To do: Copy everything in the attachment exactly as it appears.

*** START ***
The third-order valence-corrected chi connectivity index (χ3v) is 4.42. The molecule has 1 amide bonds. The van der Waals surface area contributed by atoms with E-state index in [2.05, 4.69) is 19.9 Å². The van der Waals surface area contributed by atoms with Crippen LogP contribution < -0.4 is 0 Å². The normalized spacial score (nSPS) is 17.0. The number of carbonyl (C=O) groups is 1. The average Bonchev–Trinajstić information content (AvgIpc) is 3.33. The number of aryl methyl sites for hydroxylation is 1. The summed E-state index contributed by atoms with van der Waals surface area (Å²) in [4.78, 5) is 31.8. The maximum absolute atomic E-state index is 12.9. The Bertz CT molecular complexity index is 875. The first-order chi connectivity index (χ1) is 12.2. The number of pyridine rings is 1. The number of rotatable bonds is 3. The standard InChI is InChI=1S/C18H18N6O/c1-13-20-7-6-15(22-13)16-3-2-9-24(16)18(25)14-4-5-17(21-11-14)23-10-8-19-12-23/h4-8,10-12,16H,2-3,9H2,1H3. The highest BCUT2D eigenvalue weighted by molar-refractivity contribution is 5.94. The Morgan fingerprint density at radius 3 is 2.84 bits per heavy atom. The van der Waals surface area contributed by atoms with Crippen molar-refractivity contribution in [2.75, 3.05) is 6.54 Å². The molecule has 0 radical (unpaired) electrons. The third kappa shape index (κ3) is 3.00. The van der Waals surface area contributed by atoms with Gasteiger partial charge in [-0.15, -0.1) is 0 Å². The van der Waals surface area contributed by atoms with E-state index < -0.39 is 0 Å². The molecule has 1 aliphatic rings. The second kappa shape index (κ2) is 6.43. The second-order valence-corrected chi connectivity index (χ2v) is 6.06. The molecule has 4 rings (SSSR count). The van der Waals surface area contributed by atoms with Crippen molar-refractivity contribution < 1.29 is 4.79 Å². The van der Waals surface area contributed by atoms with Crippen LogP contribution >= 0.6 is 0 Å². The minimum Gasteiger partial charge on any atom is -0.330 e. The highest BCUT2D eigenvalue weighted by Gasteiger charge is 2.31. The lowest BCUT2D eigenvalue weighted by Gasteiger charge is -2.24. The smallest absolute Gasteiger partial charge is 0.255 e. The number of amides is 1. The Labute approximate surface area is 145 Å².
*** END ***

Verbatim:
The third-order valence-corrected chi connectivity index (χ3v) is 4.42. The molecule has 1 amide bonds. The van der Waals surface area contributed by atoms with E-state index in [2.05, 4.69) is 19.9 Å². The van der Waals surface area contributed by atoms with Crippen LogP contribution < -0.4 is 0 Å². The normalized spacial score (nSPS) is 17.0. The number of carbonyl (C=O) groups is 1. The average Bonchev–Trinajstić information content (AvgIpc) is 3.33. The number of aryl methyl sites for hydroxylation is 1. The summed E-state index contributed by atoms with van der Waals surface area (Å²) in [4.78, 5) is 31.8. The maximum absolute atomic E-state index is 12.9. The Bertz CT molecular complexity index is 875. The first-order chi connectivity index (χ1) is 12.2. The number of pyridine rings is 1. The number of rotatable bonds is 3. The standard InChI is InChI=1S/C18H18N6O/c1-13-20-7-6-15(22-13)16-3-2-9-24(16)18(25)14-4-5-17(21-11-14)23-10-8-19-12-23/h4-8,10-12,16H,2-3,9H2,1H3. The highest BCUT2D eigenvalue weighted by molar-refractivity contribution is 5.94. The Morgan fingerprint density at radius 3 is 2.84 bits per heavy atom. The van der Waals surface area contributed by atoms with Crippen molar-refractivity contribution in [2.75, 3.05) is 6.54 Å². The molecule has 0 radical (unpaired) electrons. The third kappa shape index (κ3) is 3.00. The van der Waals surface area contributed by atoms with Gasteiger partial charge in [-0.15, -0.1) is 0 Å². The van der Waals surface area contributed by atoms with E-state index < -0.39 is 0 Å². The molecule has 1 aliphatic rings. The second kappa shape index (κ2) is 6.43. The second-order valence-corrected chi connectivity index (χ2v) is 6.06. The molecule has 4 rings (SSSR count). The van der Waals surface area contributed by atoms with Crippen molar-refractivity contribution < 1.29 is 4.79 Å². The van der Waals surface area contributed by atoms with Crippen LogP contribution >= 0.6 is 0 Å². The minimum Gasteiger partial charge on any atom is -0.330 e. The highest BCUT2D eigenvalue weighted by Gasteiger charge is 2.31. The lowest BCUT2D eigenvalue weighted by Gasteiger charge is -2.24. The smallest absolute Gasteiger partial charge is 0.255 e. The number of amides is 1. The Labute approximate surface area is 145 Å².